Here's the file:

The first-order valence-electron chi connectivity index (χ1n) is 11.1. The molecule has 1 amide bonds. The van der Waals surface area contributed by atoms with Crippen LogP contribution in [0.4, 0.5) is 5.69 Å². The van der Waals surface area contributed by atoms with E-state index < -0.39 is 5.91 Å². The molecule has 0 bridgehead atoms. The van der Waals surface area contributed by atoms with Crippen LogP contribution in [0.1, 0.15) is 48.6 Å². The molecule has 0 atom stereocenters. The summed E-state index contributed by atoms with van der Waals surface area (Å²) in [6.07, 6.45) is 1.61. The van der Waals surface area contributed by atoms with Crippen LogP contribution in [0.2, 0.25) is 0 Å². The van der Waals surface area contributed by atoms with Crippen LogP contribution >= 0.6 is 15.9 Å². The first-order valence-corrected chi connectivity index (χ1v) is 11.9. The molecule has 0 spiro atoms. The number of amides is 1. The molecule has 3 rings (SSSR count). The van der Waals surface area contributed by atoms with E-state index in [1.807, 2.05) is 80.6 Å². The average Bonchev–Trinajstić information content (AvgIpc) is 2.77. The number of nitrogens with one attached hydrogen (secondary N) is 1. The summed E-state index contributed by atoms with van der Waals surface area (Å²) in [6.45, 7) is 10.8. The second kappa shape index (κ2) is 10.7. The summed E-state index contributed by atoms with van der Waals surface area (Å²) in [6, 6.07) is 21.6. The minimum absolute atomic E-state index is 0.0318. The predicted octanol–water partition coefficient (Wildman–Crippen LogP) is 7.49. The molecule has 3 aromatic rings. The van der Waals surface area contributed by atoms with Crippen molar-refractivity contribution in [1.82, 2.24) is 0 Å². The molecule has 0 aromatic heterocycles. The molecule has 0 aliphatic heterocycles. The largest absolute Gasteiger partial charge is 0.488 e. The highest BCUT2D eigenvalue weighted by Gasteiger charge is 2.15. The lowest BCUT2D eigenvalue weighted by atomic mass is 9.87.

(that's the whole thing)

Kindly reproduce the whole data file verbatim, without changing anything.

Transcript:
The first-order valence-electron chi connectivity index (χ1n) is 11.1. The molecule has 1 amide bonds. The van der Waals surface area contributed by atoms with Crippen LogP contribution in [0.4, 0.5) is 5.69 Å². The van der Waals surface area contributed by atoms with E-state index < -0.39 is 5.91 Å². The molecule has 0 bridgehead atoms. The van der Waals surface area contributed by atoms with Crippen LogP contribution in [0.1, 0.15) is 48.6 Å². The molecule has 0 atom stereocenters. The summed E-state index contributed by atoms with van der Waals surface area (Å²) in [6.07, 6.45) is 1.61. The van der Waals surface area contributed by atoms with Crippen LogP contribution in [0.2, 0.25) is 0 Å². The van der Waals surface area contributed by atoms with Crippen LogP contribution >= 0.6 is 15.9 Å². The first-order valence-corrected chi connectivity index (χ1v) is 11.9. The molecule has 0 spiro atoms. The number of amides is 1. The molecule has 3 rings (SSSR count). The van der Waals surface area contributed by atoms with E-state index in [1.807, 2.05) is 80.6 Å². The average Bonchev–Trinajstić information content (AvgIpc) is 2.77. The number of nitrogens with one attached hydrogen (secondary N) is 1. The summed E-state index contributed by atoms with van der Waals surface area (Å²) in [6.45, 7) is 10.8. The second kappa shape index (κ2) is 10.7. The summed E-state index contributed by atoms with van der Waals surface area (Å²) in [6, 6.07) is 21.6. The minimum absolute atomic E-state index is 0.0318. The predicted octanol–water partition coefficient (Wildman–Crippen LogP) is 7.49. The molecule has 3 aromatic rings. The van der Waals surface area contributed by atoms with Crippen molar-refractivity contribution in [1.82, 2.24) is 0 Å². The molecule has 0 aromatic heterocycles. The molecule has 0 aliphatic heterocycles. The largest absolute Gasteiger partial charge is 0.488 e. The highest BCUT2D eigenvalue weighted by Gasteiger charge is 2.15. The lowest BCUT2D eigenvalue weighted by atomic mass is 9.87.